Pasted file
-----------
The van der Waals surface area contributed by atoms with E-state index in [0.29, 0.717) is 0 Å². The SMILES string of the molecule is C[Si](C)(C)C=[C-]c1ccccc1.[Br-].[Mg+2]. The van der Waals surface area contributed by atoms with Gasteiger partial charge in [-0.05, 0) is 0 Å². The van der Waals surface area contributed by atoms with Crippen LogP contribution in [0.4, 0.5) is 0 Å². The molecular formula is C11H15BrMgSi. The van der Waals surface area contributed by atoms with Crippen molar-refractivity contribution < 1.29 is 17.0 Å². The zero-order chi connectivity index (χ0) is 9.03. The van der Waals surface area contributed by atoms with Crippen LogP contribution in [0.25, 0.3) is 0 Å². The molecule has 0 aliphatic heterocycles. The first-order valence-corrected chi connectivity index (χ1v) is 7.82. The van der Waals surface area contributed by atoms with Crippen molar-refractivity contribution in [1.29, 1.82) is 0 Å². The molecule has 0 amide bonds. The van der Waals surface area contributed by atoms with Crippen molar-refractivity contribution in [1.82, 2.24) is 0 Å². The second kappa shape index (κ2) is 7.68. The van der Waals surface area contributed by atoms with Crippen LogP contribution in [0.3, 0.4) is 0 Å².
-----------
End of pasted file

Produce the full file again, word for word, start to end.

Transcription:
The van der Waals surface area contributed by atoms with E-state index in [0.29, 0.717) is 0 Å². The SMILES string of the molecule is C[Si](C)(C)C=[C-]c1ccccc1.[Br-].[Mg+2]. The van der Waals surface area contributed by atoms with Gasteiger partial charge in [-0.05, 0) is 0 Å². The van der Waals surface area contributed by atoms with Crippen LogP contribution in [0.4, 0.5) is 0 Å². The molecular formula is C11H15BrMgSi. The van der Waals surface area contributed by atoms with Crippen molar-refractivity contribution < 1.29 is 17.0 Å². The zero-order chi connectivity index (χ0) is 9.03. The van der Waals surface area contributed by atoms with Crippen LogP contribution in [0.25, 0.3) is 0 Å². The molecule has 0 aliphatic heterocycles. The first-order valence-corrected chi connectivity index (χ1v) is 7.82. The van der Waals surface area contributed by atoms with Crippen molar-refractivity contribution in [1.29, 1.82) is 0 Å². The molecule has 0 amide bonds. The van der Waals surface area contributed by atoms with Crippen molar-refractivity contribution in [1.82, 2.24) is 0 Å². The second kappa shape index (κ2) is 7.68. The van der Waals surface area contributed by atoms with Crippen LogP contribution in [0.3, 0.4) is 0 Å².